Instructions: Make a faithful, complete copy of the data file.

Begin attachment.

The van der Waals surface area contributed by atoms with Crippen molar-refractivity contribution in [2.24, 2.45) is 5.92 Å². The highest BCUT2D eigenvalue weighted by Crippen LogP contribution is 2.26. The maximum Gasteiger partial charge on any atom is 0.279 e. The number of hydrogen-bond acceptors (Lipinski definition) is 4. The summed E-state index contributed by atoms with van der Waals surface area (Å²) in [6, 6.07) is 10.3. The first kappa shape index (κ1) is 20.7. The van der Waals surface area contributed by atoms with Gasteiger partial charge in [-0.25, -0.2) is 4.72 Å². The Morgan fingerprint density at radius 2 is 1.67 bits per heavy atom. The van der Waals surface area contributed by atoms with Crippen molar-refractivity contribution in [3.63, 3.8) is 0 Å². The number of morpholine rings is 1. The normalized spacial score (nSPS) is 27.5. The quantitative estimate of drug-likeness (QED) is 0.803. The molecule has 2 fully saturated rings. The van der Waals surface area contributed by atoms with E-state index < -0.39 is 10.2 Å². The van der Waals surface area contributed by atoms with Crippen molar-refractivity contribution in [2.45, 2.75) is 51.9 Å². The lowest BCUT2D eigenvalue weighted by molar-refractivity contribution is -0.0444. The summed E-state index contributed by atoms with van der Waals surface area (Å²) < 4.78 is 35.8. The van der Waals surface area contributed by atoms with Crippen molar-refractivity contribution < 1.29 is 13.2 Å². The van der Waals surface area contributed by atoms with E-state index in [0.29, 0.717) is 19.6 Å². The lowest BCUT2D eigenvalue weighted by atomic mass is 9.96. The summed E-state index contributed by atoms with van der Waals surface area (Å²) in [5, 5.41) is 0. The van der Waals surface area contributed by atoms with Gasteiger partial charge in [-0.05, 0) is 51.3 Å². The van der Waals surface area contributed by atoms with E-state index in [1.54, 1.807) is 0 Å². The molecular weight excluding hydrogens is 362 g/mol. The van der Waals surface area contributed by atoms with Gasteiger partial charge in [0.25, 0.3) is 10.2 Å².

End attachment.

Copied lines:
The van der Waals surface area contributed by atoms with Crippen molar-refractivity contribution in [2.24, 2.45) is 5.92 Å². The highest BCUT2D eigenvalue weighted by Crippen LogP contribution is 2.26. The maximum Gasteiger partial charge on any atom is 0.279 e. The number of hydrogen-bond acceptors (Lipinski definition) is 4. The summed E-state index contributed by atoms with van der Waals surface area (Å²) in [6, 6.07) is 10.3. The first kappa shape index (κ1) is 20.7. The van der Waals surface area contributed by atoms with Gasteiger partial charge in [-0.25, -0.2) is 4.72 Å². The Morgan fingerprint density at radius 2 is 1.67 bits per heavy atom. The van der Waals surface area contributed by atoms with Crippen molar-refractivity contribution in [3.63, 3.8) is 0 Å². The number of morpholine rings is 1. The normalized spacial score (nSPS) is 27.5. The quantitative estimate of drug-likeness (QED) is 0.803. The molecule has 2 fully saturated rings. The van der Waals surface area contributed by atoms with E-state index < -0.39 is 10.2 Å². The van der Waals surface area contributed by atoms with Crippen molar-refractivity contribution in [2.45, 2.75) is 51.9 Å². The lowest BCUT2D eigenvalue weighted by molar-refractivity contribution is -0.0444. The summed E-state index contributed by atoms with van der Waals surface area (Å²) < 4.78 is 35.8. The van der Waals surface area contributed by atoms with Crippen molar-refractivity contribution < 1.29 is 13.2 Å². The van der Waals surface area contributed by atoms with E-state index in [0.29, 0.717) is 19.6 Å². The lowest BCUT2D eigenvalue weighted by atomic mass is 9.96. The summed E-state index contributed by atoms with van der Waals surface area (Å²) in [5, 5.41) is 0. The van der Waals surface area contributed by atoms with Gasteiger partial charge in [-0.05, 0) is 51.3 Å². The van der Waals surface area contributed by atoms with E-state index in [1.54, 1.807) is 0 Å². The molecular weight excluding hydrogens is 362 g/mol. The van der Waals surface area contributed by atoms with Gasteiger partial charge in [0.25, 0.3) is 10.2 Å².